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Five Things to Know in World Business Today

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These translations are done via Google Translate

By Lorcan Roche Kelly

Word Count: 528
(Bloomberg) —No sign of a recovery in markets, coronavirus spread continues, and Sanders still Democratic front runner after debate. Here are some of the things people in markets are talking about today.

Down again

The selloff in stocks which has seen the S&P 500 Index register its worst four-day slide since December 2018 is showing little sign of reversing. Overnight the MSCI Asia Pacific Index slipped 1.3% while Japan’s Topix index closed 0.8% lower. A mixture of new cases and more profit warnings is pushing European stocks lower for a fifth day. S&P 500 futures have had a volatile morning, swinging between gains and losses to trade slightly lower by 5:40 a.m. Eastern Time. The 10-year Treasury yield rose slightly from its record low, and gold gained some ground.

Still spreading

Outbreaks of the virus outside China continue to show mounting infections, with numbers rising in ItalySouth Korea and Iran. South America reported its first suspected case in Brazil. In the U.S., officials from the Center for Disease Control and Prevention warned of widespread disruption if the virus spreads in the country.  In China, meanwhile, there is more evidence of the economic hit from the virtual closure of large parts of the nation, with early indicators showing a significant slowdown in February.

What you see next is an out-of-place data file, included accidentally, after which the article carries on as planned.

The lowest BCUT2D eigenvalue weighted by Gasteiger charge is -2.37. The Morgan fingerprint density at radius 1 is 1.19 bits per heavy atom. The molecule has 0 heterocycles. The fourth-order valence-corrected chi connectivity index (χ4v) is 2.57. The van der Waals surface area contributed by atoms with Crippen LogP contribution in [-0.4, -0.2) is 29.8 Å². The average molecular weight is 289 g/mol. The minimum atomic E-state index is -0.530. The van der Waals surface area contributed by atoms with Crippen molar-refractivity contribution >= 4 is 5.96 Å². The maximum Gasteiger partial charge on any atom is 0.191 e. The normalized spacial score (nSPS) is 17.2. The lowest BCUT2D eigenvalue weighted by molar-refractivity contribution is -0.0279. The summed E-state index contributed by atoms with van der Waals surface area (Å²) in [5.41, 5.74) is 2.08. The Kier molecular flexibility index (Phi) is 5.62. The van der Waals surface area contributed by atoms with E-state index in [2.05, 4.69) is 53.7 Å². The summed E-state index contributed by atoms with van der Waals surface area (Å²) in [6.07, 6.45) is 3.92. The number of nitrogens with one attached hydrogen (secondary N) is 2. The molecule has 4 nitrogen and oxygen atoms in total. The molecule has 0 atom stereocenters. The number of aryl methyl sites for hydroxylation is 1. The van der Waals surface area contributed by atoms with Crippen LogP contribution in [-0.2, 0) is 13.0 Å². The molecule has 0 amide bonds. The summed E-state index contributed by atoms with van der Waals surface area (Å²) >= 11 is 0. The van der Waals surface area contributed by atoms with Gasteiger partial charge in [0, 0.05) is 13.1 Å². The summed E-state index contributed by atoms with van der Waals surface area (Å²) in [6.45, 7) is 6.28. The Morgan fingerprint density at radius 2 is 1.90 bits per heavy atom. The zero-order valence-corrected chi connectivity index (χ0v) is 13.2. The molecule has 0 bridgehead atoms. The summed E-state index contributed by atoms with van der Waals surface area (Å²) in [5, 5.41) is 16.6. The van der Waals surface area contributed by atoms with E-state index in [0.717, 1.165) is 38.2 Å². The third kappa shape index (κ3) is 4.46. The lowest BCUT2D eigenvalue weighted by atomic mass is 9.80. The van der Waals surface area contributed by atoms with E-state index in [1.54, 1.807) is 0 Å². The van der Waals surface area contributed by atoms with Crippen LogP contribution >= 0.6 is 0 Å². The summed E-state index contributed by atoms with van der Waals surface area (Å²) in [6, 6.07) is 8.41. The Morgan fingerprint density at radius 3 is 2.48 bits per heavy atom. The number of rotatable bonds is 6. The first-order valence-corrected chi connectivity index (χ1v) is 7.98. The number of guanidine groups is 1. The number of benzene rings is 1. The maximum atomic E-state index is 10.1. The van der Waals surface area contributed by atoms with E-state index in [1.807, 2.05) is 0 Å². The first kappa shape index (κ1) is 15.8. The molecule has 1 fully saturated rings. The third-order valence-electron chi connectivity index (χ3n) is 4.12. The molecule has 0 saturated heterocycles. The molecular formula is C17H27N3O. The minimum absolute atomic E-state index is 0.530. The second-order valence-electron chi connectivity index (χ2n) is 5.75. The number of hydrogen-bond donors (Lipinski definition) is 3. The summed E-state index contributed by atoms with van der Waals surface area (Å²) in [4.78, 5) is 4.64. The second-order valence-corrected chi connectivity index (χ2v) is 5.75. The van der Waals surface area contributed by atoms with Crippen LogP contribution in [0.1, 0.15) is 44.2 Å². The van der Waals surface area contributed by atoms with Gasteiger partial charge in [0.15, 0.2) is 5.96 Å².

Sanders survives

Last night’s seven-way Democratic debate saw front runner Bernie Sanders bear the brunt of attacks from the other candidates. His biggest-spending rival, Michael Bloomberg, also came under fire again from Elizabeth Warren. Overall, there was little in the debate, which sometimes risked becoming a free-for-all, that showed any candidate making major inroads into Sanders’s lead. (Bloomberg is the founder and majority owner of Bloomberg LP, the parent company of Bloomberg News.)

Stepping down

Bob Iger abruptly stepped aside as Walt Disney Co.’s chief executive officer, handing the reins to Bob Chapek who was overseeing the company’s theme park and consumer products business. In his time leading Disney, Iger, who will remain as executive chairman through 2021, has turned it into the world’s largest entertainment company. Shares dropped on the announcement. Elsewhere in corporate moves, Inc. co-Chief Executive Officer Keith Block is stepping down.

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